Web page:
If the talent and aspiration of Aboriginal Victorians is given full expression in the Victorian economy, there is significant opportunity for Aboriginal income growth.

10.1 Increase Victoria's Aboriginal gross income and decrease the opportunity cost of Aboriginal income inequality

10.1.1 Estimated weekly income for all employed Aboriginal Victorians, midpoint of 2021 census income ranges

Health and wellbeing data

Improving health outcomes and having a good quality of life will ensure all Victorian Aboriginal communities can thrive.

View Victorian Aboriginal Affairs Framework data for Goals 11, 12, 13 and 14.

Goal 11: Aboriginal Victorians enjoy health and longevity

Enjoying good health and wellbeing is fundamental.

While many Aboriginal Victorians report good health and there have been areas of improvement, government, services and communities need to take significant steps to improve health outcomes and quality of life for all Aboriginal Victorians.

Improving health outcomes and having a good quality of life will ensure all Victorian Aboriginal communities can thrive.

11.1 Improve Aboriginal health status, quality of life and life expectancy

11.1.1 Life expectancy at birth in Victoria

11.1.2 Proportion of age standardised self-assessed health status

11.1.3 Age standardised proportion of persons aged 18 and above who are daily smokers in Victoria

11.1.4 Separations per 1,000 population for preventable hospitalisations in Victoria

11.1.5 Cancer incidence for Victorians

11.1.7 Closed episodes for alcohol and other drug treatment services in Victoria

Goal 12: Aboriginal Victorians access the services they need

Access to primary health care is essential for supporting equitable health outcomes. Primary health care also plays an important role in prevention and early detection.

The provision of services alone does not ensure equity of access. Ensuring all Aboriginal Victorians can access the services they need means responding to the diversity of clients’ needs.

This includes promoting the voice of and providing support services to older people, people with a disability and people who are lesbian, gay, bisexual, trans and gender diverse, and intersex (LGBTI).

12.1 Improve access to health and community services for all Aboriginal Victorians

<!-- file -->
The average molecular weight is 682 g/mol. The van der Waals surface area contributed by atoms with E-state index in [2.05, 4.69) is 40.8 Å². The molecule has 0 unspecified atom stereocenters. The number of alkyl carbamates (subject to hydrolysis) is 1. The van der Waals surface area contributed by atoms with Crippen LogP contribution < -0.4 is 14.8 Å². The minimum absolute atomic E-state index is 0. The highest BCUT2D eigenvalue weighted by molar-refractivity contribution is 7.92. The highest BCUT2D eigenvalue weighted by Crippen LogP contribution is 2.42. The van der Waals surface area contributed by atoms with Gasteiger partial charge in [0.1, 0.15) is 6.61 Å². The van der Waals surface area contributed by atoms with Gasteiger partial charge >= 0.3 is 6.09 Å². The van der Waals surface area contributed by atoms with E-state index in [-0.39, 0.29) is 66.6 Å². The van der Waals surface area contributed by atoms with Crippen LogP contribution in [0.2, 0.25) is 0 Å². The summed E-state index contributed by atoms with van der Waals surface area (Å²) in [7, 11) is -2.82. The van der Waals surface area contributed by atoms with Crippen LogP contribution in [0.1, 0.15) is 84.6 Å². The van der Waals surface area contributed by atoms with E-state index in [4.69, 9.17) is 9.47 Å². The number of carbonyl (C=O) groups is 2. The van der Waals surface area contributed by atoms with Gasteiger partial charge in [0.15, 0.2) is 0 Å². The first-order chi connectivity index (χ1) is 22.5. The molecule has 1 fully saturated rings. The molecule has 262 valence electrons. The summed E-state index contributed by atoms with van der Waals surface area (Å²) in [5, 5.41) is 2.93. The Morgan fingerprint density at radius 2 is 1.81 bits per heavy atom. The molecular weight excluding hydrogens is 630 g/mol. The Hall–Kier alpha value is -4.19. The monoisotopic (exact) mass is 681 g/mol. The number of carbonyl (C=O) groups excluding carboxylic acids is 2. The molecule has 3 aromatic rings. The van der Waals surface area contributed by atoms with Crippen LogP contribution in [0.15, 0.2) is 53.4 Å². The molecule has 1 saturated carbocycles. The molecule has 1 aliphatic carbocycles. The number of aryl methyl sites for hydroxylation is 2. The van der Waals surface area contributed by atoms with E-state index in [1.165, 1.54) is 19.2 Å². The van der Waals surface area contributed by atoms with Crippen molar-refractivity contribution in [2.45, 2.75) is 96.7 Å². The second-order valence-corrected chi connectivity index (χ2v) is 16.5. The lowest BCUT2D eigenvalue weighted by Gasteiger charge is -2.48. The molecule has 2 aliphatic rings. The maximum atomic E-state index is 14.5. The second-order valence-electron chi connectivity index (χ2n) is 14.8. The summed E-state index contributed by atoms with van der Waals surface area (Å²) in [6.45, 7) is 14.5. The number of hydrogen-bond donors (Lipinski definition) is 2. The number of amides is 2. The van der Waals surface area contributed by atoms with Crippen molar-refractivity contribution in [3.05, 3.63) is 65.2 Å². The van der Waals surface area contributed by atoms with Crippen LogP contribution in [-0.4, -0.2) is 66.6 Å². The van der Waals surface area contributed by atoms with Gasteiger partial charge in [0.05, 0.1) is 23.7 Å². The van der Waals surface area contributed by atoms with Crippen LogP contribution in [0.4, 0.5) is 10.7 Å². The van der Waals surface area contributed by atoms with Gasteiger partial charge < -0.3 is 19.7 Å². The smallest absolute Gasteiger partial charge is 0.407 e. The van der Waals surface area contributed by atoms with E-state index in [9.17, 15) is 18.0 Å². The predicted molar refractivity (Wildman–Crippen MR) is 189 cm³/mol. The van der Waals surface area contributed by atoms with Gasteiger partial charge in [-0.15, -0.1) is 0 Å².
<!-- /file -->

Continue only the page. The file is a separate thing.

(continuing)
12.1.1 Number and proportion of Aboriginal Victorians who received a health check or assessment by age

12.1.2 Participation rates for women screened by BreastScreen Australia

12.1.3 Proportion and number accessing disability services in Victoria

12.1.4 Number and proportion accessing aged care services

12.1.5 Number and proportion of people aged 55 years or over who had an annual health assessment

Goal 13: Health and community services are culturally safe and responsive

It is important that Aboriginal Victorians can access culturally safe and culturally responsive health services when they need it.

A culturally safe and racism-free health and community service system is one in which people feel safe, where they can freely affirm their identity and where their needs are met.

13.1 Increase cultural safety and responsiveness of services

13.1.1 Aboriginal Victorians that reported experienced racism in health settings within the previous 12 months

13.1.3 Hospitalisations where patients left against medical advice/were discharged at own risk in Victoria

13.1.4 Number and proportion of Aboriginal people employed in the health or social services sector

Goal 14: Aboriginal Victorians enjoy social and emotional wellbeing

Most Victorian Aboriginal people and communities enjoy excellent social and emotional wellbeing and mental health.

However, many Aboriginal people report experiencing high or very high levels of psychological distress.

14.1 Improve Aboriginal mental health and social and emotional wellbeing

14.1.1 Proportion reporting ‘high or very high’ levels of psychological and psychosocial distress

14.1.3 Proportion persons aged 15 and above reporting strong social networks they can draw on in times of crisis

14.1.4 People with a disability that are able to get support in times of crisis in Victoria

14.1.5 Community mental health care service contacts per 1,000 population in Victoria

Justice and safety data

While the number of Aboriginal young people in detention in Victoria remains small, the proportion of Aboriginal young people in detention has increased.

View Victorian Aboriginal Affairs Framework data for Goals 15, 16, and 17.

Goal 15: Aboriginal over-representation in the justice system is eliminated

Most Aboriginal people will never become involved in the Victorian criminal justice system. However, those who do are more likely to experience ongoing involvement with the system.

Systemic and structural barriers that Aboriginal people experience — such as racism, social and economic disadvantage and involvement in the child protection system — can lead to over-representation in the justice system and entrenched cycles of disadvantage.

15.1 Decrease the number and eliminate the over-representation of Aboriginal children and young people in the justice system

15.1.1 Unique youth offenders receiving a caution, arrest, summons or other by Indigenous status in Victoria